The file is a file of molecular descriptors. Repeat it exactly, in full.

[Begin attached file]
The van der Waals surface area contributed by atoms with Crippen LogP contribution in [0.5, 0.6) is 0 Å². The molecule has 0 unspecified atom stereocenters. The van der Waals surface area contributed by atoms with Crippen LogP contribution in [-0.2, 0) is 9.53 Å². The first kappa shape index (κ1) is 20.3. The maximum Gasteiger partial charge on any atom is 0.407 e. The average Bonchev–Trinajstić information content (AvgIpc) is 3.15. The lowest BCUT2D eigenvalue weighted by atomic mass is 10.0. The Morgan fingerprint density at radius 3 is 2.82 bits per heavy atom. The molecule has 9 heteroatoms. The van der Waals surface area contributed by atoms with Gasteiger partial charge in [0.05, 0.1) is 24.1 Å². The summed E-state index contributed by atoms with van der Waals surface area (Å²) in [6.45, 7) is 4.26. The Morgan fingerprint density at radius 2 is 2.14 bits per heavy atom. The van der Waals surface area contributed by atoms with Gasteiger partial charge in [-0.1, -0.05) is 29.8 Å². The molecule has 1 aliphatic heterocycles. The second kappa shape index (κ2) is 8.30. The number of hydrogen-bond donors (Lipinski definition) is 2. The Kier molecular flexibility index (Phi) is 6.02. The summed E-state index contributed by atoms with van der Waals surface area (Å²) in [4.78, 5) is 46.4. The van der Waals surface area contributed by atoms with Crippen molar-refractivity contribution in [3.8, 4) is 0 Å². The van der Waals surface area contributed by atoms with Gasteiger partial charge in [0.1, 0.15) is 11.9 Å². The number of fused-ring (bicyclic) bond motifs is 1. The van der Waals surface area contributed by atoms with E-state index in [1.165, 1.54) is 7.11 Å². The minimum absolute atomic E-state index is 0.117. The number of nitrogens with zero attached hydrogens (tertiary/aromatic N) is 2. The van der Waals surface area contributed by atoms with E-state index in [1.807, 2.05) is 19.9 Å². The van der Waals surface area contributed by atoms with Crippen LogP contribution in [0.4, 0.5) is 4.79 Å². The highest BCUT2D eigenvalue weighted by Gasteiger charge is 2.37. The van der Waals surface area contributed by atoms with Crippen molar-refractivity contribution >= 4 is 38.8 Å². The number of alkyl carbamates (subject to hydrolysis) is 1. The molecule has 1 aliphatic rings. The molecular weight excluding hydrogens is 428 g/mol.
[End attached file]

The van der Waals surface area contributed by atoms with Crippen LogP contribution in [0.5, 0.6) is 0 Å². The molecule has 0 unspecified atom stereocenters. The van der Waals surface area contributed by atoms with Crippen LogP contribution in [-0.2, 0) is 9.53 Å². The first kappa shape index (κ1) is 20.3. The maximum Gasteiger partial charge on any atom is 0.407 e. The average Bonchev–Trinajstić information content (AvgIpc) is 3.15. The lowest BCUT2D eigenvalue weighted by atomic mass is 10.0. The Morgan fingerprint density at radius 3 is 2.82 bits per heavy atom. The molecule has 9 heteroatoms. The van der Waals surface area contributed by atoms with Gasteiger partial charge in [0.05, 0.1) is 24.1 Å². The summed E-state index contributed by atoms with van der Waals surface area (Å²) in [6.45, 7) is 4.26. The Morgan fingerprint density at radius 2 is 2.14 bits per heavy atom. The van der Waals surface area contributed by atoms with Gasteiger partial charge in [-0.1, -0.05) is 29.8 Å². The molecule has 1 aliphatic heterocycles. The second kappa shape index (κ2) is 8.30. The number of hydrogen-bond donors (Lipinski definition) is 2. The Kier molecular flexibility index (Phi) is 6.02. The summed E-state index contributed by atoms with van der Waals surface area (Å²) in [4.78, 5) is 46.4. The van der Waals surface area contributed by atoms with Crippen molar-refractivity contribution in [3.8, 4) is 0 Å². The van der Waals surface area contributed by atoms with Gasteiger partial charge in [0.1, 0.15) is 11.9 Å². The number of fused-ring (bicyclic) bond motifs is 1. The van der Waals surface area contributed by atoms with E-state index in [1.165, 1.54) is 7.11 Å². The minimum absolute atomic E-state index is 0.117. The number of nitrogens with zero attached hydrogens (tertiary/aromatic N) is 2. The van der Waals surface area contributed by atoms with E-state index in [1.807, 2.05) is 19.9 Å². The van der Waals surface area contributed by atoms with Crippen LogP contribution in [0.4, 0.5) is 4.79 Å². The highest BCUT2D eigenvalue weighted by Gasteiger charge is 2.37. The van der Waals surface area contributed by atoms with Crippen molar-refractivity contribution >= 4 is 38.8 Å². The number of alkyl carbamates (subject to hydrolysis) is 1. The molecule has 1 aliphatic rings. The molecular weight excluding hydrogens is 428 g/mol.